And on the other, the ethnic Russians in Adygeya never appealed to Moscow because they did not see themselves as being sufficiently strong. Had they done so, the commentator continues, they might have gotten support, but then of course the dominant Circassians might have turned on them.
This political failure of the Russians rested on their economic failure, Reznichenko suggests. The Russians have not adapted to the collapse of the Soviet economic system, but the Circassians have exploited the new system’s possibilities for individual entrepreneurship and cooperation.
And the Circassians as a whole and especially those who are the children of the increasingly Westernized elites, he suggests, are more likely because of their historical openness to find common language with “local” Russians than with North Caucasians who may come in from the outside.
What the Circassians cannot do, he argues, is to “extend” their control of territory. “This is not a growing ethnos like the Waynakhs or the Daghestanis.” It is one that is “slowly and steadily” declining in size, albeit not as fast as the Russians. And its members can hold what they have but can hardly take the land that the Russians are leaving.
Instead, that land, which could be the basis for a Circassian national rebirth, Reznichenko says, is being occupied by Kurds coming into Adygeya and Meskhetian Turks entering Kabardino-Balkaria. That trend reportedly has led Arsen Kanokov, the president of the latter, to say “Here we’ve driven out the Russians but in their place are coming filthy peoples.”
In Adygeya, places that had been Russian are now Kurdish, and the Kurds present themselves as opposed to the Russians, the Adygeys, and the Armenians. Indeed, according to the Russian nationalist commentator, “many Kurds ignore as something unreal both the Republic of Adgyeya and Russia itself.” They see themselves as citizens of “virtual Kurdistan.”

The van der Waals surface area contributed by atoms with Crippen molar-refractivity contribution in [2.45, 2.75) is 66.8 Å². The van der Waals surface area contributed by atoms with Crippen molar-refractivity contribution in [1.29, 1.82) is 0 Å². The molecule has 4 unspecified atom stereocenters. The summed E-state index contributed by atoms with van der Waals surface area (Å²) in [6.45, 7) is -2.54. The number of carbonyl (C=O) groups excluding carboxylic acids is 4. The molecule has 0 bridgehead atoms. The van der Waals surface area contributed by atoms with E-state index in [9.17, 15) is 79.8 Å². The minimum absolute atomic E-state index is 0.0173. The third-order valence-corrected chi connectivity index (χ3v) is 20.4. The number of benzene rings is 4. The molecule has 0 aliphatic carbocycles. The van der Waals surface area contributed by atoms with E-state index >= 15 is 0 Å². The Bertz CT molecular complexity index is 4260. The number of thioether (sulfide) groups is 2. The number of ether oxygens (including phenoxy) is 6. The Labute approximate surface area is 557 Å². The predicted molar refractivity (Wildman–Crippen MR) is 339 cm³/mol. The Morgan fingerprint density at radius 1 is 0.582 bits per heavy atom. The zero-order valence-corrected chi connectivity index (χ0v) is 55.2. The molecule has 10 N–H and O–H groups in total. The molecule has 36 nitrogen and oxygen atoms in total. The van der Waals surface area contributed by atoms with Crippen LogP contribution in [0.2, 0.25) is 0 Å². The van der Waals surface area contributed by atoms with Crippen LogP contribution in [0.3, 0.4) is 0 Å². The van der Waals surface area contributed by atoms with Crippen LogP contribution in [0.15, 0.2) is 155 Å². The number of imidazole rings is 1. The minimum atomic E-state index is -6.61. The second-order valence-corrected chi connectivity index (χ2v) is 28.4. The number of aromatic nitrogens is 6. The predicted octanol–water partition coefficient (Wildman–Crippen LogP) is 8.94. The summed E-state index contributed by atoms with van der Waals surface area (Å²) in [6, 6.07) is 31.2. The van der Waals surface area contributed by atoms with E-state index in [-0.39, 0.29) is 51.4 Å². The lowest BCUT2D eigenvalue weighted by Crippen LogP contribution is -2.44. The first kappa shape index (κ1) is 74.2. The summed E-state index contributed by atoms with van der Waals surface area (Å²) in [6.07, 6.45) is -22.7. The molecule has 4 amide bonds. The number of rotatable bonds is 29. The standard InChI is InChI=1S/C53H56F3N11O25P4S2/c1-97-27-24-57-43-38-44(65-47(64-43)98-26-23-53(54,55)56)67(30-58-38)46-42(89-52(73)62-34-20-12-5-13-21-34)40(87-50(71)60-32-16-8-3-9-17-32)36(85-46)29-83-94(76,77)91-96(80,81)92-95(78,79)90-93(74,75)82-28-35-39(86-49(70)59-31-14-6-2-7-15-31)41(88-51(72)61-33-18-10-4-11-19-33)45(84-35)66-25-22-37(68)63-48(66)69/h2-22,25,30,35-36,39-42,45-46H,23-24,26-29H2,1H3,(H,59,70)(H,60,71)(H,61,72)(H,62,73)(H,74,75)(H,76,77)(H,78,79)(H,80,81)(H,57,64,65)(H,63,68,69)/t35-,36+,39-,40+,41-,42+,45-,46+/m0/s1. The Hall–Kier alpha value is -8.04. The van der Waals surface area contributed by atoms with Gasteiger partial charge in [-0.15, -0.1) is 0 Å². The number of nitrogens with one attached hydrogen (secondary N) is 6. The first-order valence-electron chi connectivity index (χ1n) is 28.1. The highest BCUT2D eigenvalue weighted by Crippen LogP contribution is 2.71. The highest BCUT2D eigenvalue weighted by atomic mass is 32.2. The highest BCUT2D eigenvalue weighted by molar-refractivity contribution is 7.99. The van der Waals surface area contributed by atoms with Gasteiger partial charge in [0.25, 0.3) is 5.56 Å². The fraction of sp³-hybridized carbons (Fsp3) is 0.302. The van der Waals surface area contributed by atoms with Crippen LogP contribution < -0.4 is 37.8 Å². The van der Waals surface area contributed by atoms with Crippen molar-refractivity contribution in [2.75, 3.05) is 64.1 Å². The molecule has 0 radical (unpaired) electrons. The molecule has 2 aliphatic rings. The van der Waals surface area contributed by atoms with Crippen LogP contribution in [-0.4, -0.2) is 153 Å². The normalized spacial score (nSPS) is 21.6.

As a result, Reznichenko continues, the Circassians are caught between “two mill stones,” the one of western-style globalization and the other Islamic globalization, with the former more often found in Adygeya and the latter increasingly in Kabardino-Balkaria, just one of the many ways in which the Circassians are “extremely varied” in their composition.
“They vary in their ideological and cultural orientation,” he writes, although they are “not so varied as the Russians. But they are much less monolithic than the representatives of the migrant peoples who are winning and taking the space there,” including that which had belonged to the Circassians.
As a result, some Circassians are giving in to the pressures of Islamization, especially in Kabardino-Balkaria, but many others are defending the western globalization they accepted earlier. But in neither case, as Kabard ethnologist S.Kh. Mafedzev has written, have they been able to be “an active subject of the historical process.”
The idea of restoring a “Greater Circassia” is thus something that “can be achieved” only under the most unlikely of circumstances, including both “the liquidation of Russia as such and the most powerful pressure of genuinely strong states and international structures” on behalf of this project.
That suggests, Reznichenko concludes, that the Circassians may be worn down by the Islamic globalization project because of their disappointment in the western one, a development all the more likely if more Circassians return from Syria, Circassians who are “by their essence Arabic-Islamic” and thus very different from their “co-ethnics” in the Caucasus.